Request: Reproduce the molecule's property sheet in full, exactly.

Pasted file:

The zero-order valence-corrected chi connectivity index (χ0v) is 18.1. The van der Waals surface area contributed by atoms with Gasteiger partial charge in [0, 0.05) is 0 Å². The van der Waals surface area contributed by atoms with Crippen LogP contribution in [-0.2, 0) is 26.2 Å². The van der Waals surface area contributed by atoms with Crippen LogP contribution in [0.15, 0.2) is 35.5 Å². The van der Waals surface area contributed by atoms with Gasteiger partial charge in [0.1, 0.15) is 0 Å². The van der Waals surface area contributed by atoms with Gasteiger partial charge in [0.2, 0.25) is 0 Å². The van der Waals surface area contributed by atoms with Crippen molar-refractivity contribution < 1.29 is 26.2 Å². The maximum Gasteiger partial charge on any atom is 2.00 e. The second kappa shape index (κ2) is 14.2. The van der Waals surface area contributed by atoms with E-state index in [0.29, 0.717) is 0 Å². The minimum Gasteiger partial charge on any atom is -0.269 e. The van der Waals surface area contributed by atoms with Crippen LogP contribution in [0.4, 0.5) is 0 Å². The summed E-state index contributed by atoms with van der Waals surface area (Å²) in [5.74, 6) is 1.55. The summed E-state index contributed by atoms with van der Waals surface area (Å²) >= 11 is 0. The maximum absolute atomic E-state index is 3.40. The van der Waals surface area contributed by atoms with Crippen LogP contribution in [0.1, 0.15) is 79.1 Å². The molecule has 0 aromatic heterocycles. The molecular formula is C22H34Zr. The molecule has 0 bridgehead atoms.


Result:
The zero-order valence-corrected chi connectivity index (χ0v) is 18.1. The van der Waals surface area contributed by atoms with Gasteiger partial charge in [0, 0.05) is 0 Å². The van der Waals surface area contributed by atoms with Crippen LogP contribution in [-0.2, 0) is 26.2 Å². The van der Waals surface area contributed by atoms with Crippen LogP contribution in [0.15, 0.2) is 35.5 Å². The van der Waals surface area contributed by atoms with Gasteiger partial charge in [0.1, 0.15) is 0 Å². The van der Waals surface area contributed by atoms with Gasteiger partial charge in [0.2, 0.25) is 0 Å². The van der Waals surface area contributed by atoms with Crippen molar-refractivity contribution < 1.29 is 26.2 Å². The maximum Gasteiger partial charge on any atom is 2.00 e. The second kappa shape index (κ2) is 14.2. The van der Waals surface area contributed by atoms with E-state index in [0.29, 0.717) is 0 Å². The minimum Gasteiger partial charge on any atom is -0.269 e. The van der Waals surface area contributed by atoms with Crippen LogP contribution in [0.4, 0.5) is 0 Å². The summed E-state index contributed by atoms with van der Waals surface area (Å²) in [5.74, 6) is 1.55. The summed E-state index contributed by atoms with van der Waals surface area (Å²) >= 11 is 0. The maximum absolute atomic E-state index is 3.40. The van der Waals surface area contributed by atoms with Crippen LogP contribution in [0.1, 0.15) is 79.1 Å². The molecule has 0 aromatic heterocycles. The molecular formula is C22H34Zr. The molecule has 0 bridgehead atoms.